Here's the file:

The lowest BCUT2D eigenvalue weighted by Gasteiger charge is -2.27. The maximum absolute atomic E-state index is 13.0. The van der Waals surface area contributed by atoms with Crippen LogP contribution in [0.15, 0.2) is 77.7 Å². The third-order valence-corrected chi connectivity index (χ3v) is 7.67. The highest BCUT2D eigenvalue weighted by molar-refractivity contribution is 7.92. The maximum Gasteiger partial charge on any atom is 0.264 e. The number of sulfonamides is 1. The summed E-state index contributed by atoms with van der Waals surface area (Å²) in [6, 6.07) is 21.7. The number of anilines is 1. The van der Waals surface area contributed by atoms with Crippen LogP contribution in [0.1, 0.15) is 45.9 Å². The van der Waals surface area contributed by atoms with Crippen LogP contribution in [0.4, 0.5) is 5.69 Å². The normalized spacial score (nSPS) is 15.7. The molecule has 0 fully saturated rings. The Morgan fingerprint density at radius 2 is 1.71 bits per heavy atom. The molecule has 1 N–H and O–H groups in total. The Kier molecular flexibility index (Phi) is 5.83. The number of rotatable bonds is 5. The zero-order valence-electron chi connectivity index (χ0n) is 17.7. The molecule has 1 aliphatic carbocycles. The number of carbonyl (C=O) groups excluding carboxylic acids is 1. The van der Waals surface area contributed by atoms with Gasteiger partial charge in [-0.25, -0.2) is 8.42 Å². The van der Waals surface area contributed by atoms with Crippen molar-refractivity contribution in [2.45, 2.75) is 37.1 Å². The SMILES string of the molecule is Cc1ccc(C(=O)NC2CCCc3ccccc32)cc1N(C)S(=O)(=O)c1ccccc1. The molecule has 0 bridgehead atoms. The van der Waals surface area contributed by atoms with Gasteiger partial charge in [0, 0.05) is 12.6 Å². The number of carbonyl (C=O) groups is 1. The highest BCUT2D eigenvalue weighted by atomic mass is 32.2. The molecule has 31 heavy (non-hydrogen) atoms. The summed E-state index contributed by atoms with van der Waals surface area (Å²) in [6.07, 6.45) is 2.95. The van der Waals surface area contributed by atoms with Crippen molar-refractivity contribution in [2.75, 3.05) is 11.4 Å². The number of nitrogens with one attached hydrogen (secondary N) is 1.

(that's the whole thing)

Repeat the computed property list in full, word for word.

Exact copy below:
The lowest BCUT2D eigenvalue weighted by Gasteiger charge is -2.27. The maximum absolute atomic E-state index is 13.0. The van der Waals surface area contributed by atoms with Crippen LogP contribution in [0.15, 0.2) is 77.7 Å². The third-order valence-corrected chi connectivity index (χ3v) is 7.67. The highest BCUT2D eigenvalue weighted by molar-refractivity contribution is 7.92. The maximum Gasteiger partial charge on any atom is 0.264 e. The number of sulfonamides is 1. The summed E-state index contributed by atoms with van der Waals surface area (Å²) in [6, 6.07) is 21.7. The number of anilines is 1. The van der Waals surface area contributed by atoms with Crippen LogP contribution in [0.1, 0.15) is 45.9 Å². The van der Waals surface area contributed by atoms with Crippen LogP contribution in [0.4, 0.5) is 5.69 Å². The normalized spacial score (nSPS) is 15.7. The molecule has 0 fully saturated rings. The Morgan fingerprint density at radius 2 is 1.71 bits per heavy atom. The molecule has 1 N–H and O–H groups in total. The Kier molecular flexibility index (Phi) is 5.83. The number of rotatable bonds is 5. The zero-order valence-electron chi connectivity index (χ0n) is 17.7. The molecule has 1 aliphatic carbocycles. The number of carbonyl (C=O) groups excluding carboxylic acids is 1. The van der Waals surface area contributed by atoms with Gasteiger partial charge in [-0.25, -0.2) is 8.42 Å². The van der Waals surface area contributed by atoms with Crippen molar-refractivity contribution in [2.45, 2.75) is 37.1 Å². The SMILES string of the molecule is Cc1ccc(C(=O)NC2CCCc3ccccc32)cc1N(C)S(=O)(=O)c1ccccc1. The molecule has 0 bridgehead atoms. The van der Waals surface area contributed by atoms with Gasteiger partial charge in [0, 0.05) is 12.6 Å². The number of carbonyl (C=O) groups is 1. The highest BCUT2D eigenvalue weighted by atomic mass is 32.2. The molecule has 31 heavy (non-hydrogen) atoms. The summed E-state index contributed by atoms with van der Waals surface area (Å²) in [6.07, 6.45) is 2.95. The van der Waals surface area contributed by atoms with Crippen molar-refractivity contribution in [2.75, 3.05) is 11.4 Å². The number of nitrogens with one attached hydrogen (secondary N) is 1.